Molecular Biology Reports

, Volume 39, Issue 5, pp 6219–6225 | Cite as

Circulating microRNAs involved in multiple sclerosis

  • Sue Rutherford Siegel
  • Jason Mackenzie
  • George Chaplin
  • Nina G. Jablonski
  • Lyn Griffiths


Multiple sclerosis (MS) is an immune-mediated, demyelinating and neurodegenerative disease of the central nervous system. After traumatic brain injury, it is the leading cause of neurology disability in young adults. Considerable advances have been made in identifying genes involved in MS but the genetic and phenotypic complexity associated with this disease significantly hinders any progress. A novel class of small RNA molecules, microRNAs (miRNAs) has acquired much attention because they regulate the expression of up to 30% of protein-coding genes and may play a pivotal role in the development of many, if not all, complex diseases. Seven published studies investigated miRNAs from peripheral blood mononuclear cells, CD4+, CD8+ T cell, B lymphocytes, peripheral blood leukocytes, whole blood and brain astrocytes with MS risk. The absence of MS studies investigating plasma miRNA prompted the current investigation of identifying a circulating miRNA signature in MS. We conducted a microarray analysis of over 900 known miRNA transcripts from plasma samples collected from four MS individuals and four sex-aged and ethnicity matched healthy controls. We identified six plasma miRNA (miR-614, miR-572, miR-648, miR-1826, miR-422a and miR-22) that were significantly up-regulated and one plasma miRNA (miR-1979) that was significantly down-regulated in MS individuals. Both miR-422a and miR-22 have previously been implicated in MS. The present study is the first to show a circulating miRNA signature involved in MS that could serve as a potential prognostic and diagnostic biomarker for MS.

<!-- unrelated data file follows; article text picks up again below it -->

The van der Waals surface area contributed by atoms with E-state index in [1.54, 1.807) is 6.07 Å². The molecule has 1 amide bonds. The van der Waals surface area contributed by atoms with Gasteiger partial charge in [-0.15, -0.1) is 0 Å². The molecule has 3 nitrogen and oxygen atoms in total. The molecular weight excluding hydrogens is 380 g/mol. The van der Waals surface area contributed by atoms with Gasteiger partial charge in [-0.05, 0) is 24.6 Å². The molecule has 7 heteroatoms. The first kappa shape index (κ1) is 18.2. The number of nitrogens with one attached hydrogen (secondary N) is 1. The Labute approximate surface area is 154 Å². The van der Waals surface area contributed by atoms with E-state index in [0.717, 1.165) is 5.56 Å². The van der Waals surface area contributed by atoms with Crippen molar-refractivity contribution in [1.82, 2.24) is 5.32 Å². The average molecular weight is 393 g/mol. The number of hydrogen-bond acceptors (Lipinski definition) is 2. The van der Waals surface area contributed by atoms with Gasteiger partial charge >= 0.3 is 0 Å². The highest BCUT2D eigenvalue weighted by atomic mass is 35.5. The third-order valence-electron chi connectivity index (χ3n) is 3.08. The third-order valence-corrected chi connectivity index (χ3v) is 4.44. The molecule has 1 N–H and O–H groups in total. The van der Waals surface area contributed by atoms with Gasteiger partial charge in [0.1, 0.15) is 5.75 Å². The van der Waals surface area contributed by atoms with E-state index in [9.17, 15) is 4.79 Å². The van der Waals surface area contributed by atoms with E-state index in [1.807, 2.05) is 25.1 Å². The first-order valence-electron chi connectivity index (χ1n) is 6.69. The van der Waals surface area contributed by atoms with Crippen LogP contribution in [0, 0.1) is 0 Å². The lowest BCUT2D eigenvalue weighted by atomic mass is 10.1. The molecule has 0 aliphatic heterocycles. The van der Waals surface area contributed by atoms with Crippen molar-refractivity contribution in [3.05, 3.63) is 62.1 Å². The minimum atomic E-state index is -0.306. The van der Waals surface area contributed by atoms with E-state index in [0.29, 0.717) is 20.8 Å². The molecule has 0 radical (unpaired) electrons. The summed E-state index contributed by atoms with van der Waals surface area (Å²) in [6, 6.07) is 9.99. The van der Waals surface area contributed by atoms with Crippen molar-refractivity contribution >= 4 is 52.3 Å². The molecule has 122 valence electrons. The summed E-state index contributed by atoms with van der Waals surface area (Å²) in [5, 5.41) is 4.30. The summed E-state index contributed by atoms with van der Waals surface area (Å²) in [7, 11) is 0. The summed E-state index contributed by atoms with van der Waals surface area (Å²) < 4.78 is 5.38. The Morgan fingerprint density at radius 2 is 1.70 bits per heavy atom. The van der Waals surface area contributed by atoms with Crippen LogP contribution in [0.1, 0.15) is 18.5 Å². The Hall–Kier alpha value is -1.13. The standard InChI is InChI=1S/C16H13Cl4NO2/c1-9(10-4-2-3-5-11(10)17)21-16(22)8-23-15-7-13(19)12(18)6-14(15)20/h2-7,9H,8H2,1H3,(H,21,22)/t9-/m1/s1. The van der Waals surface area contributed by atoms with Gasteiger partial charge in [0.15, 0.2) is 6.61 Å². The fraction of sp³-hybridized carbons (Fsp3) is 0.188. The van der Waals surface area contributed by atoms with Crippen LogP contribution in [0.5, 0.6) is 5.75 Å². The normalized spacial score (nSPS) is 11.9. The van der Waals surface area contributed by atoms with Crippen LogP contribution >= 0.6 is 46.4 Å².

miRNA MS Expression analysis Microarray Plasma Case-control population 



We are very grateful to the participants in this project. We thank Satoko Takizawa for her technical assistance. This research was supported by funding from a 3D-Gene® Competition Award for Microarray analysis 2009 from Toray Industries. Also, we gratefully acknowledge an MSRA Postgraduate scholarship supporting Jason Mackenzie.

Conflict of interest

There is no conflict of interest.


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Copyright information

© Springer Science+Business Media B.V. 2012

Authors and Affiliations

  • Sue Rutherford Siegel
    • 1
  • Jason Mackenzie
    • 3
  • George Chaplin
    • 2
  • Nina G. Jablonski
    • 2
  • Lyn Griffiths
    • 3
  1. 1.Department of Biochemistry and Molecular BiologyPennsylvania State University College of MedicineHersheyUSA
  2. 2.Department of AnthropologyThe Pennsylvania State UniversityUniversity ParkUSA
  3. 3.Genomics Research CentreGriffith Health Institute, Griffith University Gold Coast CampusGold CoastAustralia

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